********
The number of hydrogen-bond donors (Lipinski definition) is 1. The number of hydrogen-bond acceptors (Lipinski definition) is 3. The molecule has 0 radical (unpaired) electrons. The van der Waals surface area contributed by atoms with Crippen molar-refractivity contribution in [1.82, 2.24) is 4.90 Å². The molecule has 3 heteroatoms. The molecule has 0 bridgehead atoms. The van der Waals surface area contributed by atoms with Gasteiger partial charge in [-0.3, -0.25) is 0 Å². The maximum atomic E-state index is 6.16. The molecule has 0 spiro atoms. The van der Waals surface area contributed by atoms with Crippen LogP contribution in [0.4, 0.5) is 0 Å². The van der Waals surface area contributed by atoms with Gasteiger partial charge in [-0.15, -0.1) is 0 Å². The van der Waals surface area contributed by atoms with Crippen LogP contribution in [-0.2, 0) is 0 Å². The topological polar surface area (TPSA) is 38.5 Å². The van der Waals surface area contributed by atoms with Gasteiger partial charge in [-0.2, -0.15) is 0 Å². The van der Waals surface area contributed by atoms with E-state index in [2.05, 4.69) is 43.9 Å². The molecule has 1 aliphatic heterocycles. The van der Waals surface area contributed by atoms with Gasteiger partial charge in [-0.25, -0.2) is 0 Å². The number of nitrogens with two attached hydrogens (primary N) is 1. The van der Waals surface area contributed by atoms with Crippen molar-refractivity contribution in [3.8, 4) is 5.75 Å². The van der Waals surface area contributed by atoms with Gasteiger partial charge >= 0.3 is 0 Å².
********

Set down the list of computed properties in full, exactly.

The number of hydrogen-bond donors (Lipinski definition) is 1. The number of hydrogen-bond acceptors (Lipinski definition) is 3. The molecule has 0 radical (unpaired) electrons. The van der Waals surface area contributed by atoms with Crippen molar-refractivity contribution in [1.82, 2.24) is 4.90 Å². The molecule has 3 heteroatoms. The molecule has 0 bridgehead atoms. The van der Waals surface area contributed by atoms with Gasteiger partial charge in [-0.3, -0.25) is 0 Å². The maximum atomic E-state index is 6.16. The molecule has 0 spiro atoms. The van der Waals surface area contributed by atoms with Crippen LogP contribution in [0.4, 0.5) is 0 Å². The van der Waals surface area contributed by atoms with Gasteiger partial charge in [-0.15, -0.1) is 0 Å². The van der Waals surface area contributed by atoms with Crippen LogP contribution in [-0.2, 0) is 0 Å². The topological polar surface area (TPSA) is 38.5 Å². The van der Waals surface area contributed by atoms with Gasteiger partial charge in [-0.2, -0.15) is 0 Å². The van der Waals surface area contributed by atoms with E-state index in [2.05, 4.69) is 43.9 Å². The molecule has 1 aliphatic heterocycles. The van der Waals surface area contributed by atoms with Gasteiger partial charge in [-0.25, -0.2) is 0 Å². The number of nitrogens with two attached hydrogens (primary N) is 1. The van der Waals surface area contributed by atoms with Crippen molar-refractivity contribution in [3.8, 4) is 5.75 Å². The van der Waals surface area contributed by atoms with Gasteiger partial charge >= 0.3 is 0 Å².